Dr. Mehnaz Afridi: International Holocaust Remembrance Day

In a world that is at a height of conflict in multiple ways, many are trying to educate on the topics that are dividing our nation. On February 1, 2017, known as International Holocaust Remembrance Day, professor Mehnaz Afridi spoke to a crowd at Ritsche Auditorium, educating the crowd on many different topics involving the Holocaust as well as the Islam religion.

Dr. Afridi is a professor of religion at Manhattan College in New York, and very uniquely, she teaches about both the Holocaust as well as Islam.

“Only in the U.S. can you have a Muslim woman speak on the remembrance of the Holocaust,” she said as an opening remark.

Dr. Afridi receives lots of disdain in her community for touching on both focuses. However, she sees the Holocaust and Islam as things that are more similar than people think.

President Vaidya opened the event. The President thanked everyone in attendance, and as many of the students were scattered all around the auditorium in different places, he invited the crowd to move forward towards the front of the stage.

“Thank you for attending in the spirit of humanity,” remarked Vaidya. He then introduced Dr. Afridi, and the event was off and running.

Dr. Afridi began the event by discussing some current events. As most know, there is a lot of tension going on right now in America regarding Muslims and Islam. This was shortly after President Donald Trump’s executive order to ban immigrants from seven primarily Muslim countries, even those that were coming legally. Dr. Afridi touched on that, saying, “Although we have come so far, we still have a long way to go.”

The word Dr. Afridi primarily used for the Holocaust was Shoah, which is the Hebrew word for catastrophe. She talked about the role played by Arabs in the Holocaust. Remarking on their role during the Shoah, the professor spoke on how propaganda led to many Arabs siding with the Nazis, and helping during the Shoah.

She then powerfully quoted a German officer speaking to one of the Arabs, “Your time will come,” said the officer. “Once we are finished with the Jews, we are coming for you.”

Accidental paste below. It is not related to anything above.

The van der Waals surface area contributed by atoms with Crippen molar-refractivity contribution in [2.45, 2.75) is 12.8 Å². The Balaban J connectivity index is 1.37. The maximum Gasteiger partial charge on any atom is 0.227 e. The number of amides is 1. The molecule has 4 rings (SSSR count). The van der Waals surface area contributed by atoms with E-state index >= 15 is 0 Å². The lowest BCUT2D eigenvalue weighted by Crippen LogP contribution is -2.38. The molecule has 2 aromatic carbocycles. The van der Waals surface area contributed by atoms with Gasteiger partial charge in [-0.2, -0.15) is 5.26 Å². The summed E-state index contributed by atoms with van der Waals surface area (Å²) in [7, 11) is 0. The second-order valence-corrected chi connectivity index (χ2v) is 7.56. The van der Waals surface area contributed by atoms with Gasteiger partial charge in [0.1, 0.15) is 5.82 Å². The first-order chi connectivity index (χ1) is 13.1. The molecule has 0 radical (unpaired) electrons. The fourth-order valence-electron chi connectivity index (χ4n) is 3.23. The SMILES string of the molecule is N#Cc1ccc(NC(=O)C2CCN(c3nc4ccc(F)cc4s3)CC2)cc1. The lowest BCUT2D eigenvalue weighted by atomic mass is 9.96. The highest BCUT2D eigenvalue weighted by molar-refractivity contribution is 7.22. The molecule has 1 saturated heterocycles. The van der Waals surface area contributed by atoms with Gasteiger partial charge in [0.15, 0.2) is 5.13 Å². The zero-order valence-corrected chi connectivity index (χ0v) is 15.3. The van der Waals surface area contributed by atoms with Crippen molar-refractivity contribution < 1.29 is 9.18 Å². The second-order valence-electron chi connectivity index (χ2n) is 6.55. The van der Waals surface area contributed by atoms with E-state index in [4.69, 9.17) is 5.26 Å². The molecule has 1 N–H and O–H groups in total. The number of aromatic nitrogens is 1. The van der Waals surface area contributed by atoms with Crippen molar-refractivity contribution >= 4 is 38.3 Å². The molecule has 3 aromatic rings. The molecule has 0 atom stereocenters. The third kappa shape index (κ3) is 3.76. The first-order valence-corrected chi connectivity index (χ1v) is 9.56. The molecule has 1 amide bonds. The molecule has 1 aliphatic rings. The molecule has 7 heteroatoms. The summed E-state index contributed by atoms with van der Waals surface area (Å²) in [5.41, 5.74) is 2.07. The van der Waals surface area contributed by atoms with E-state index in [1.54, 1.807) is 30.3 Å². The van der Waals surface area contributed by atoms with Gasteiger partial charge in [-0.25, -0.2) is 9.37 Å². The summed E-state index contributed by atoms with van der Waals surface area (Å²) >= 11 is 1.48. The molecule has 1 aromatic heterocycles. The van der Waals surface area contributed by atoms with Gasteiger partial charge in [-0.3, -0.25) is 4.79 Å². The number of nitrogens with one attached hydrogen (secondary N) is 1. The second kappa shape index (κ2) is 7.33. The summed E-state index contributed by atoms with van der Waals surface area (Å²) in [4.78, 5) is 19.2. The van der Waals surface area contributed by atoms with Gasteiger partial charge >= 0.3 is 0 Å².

Near the end of the appearance, Dr. Afridi took questions from the crowd. One gentleman in the crowd asked her, “What, as a Muslim, got you interested in the Holocaust?” Her answer? “My parents told me to respect all,” she said.

“As a Muslim, I respect the Jews for similar hardships my people faced.” She talked about when she lived in New York, and she received lots of hate just for being Muslim. Additionally, she said her religion helped her. “Islam taught me to be accepting of all – even if it goes against my own people.”

Another question Dr. Afridi received was regarding the current social climate in America, specifically, Islamophobia. The member of the crowd asked if what we are currently seeing with Islamophobia is similar to what Jews faced before the Shoah.

“Not to the extent the Jews faced, but you can certainly draw many parallels,” she stated. She referenced many similar topics the two groups faced, such as unnecessary hate, marginalization of the groups, exaggerations of negatives about the groups, among other things.

This event was an excellent way to celebrate and educate others on the remembrance of the Holocaust, as well as being knowledgeable of the current Islamophobia tension. It was an excellent way to reflect on the day. Dr. Afridi also wrote a book on the topic, called Shoah Through Muslim Eyes, that will come out on March 31st.

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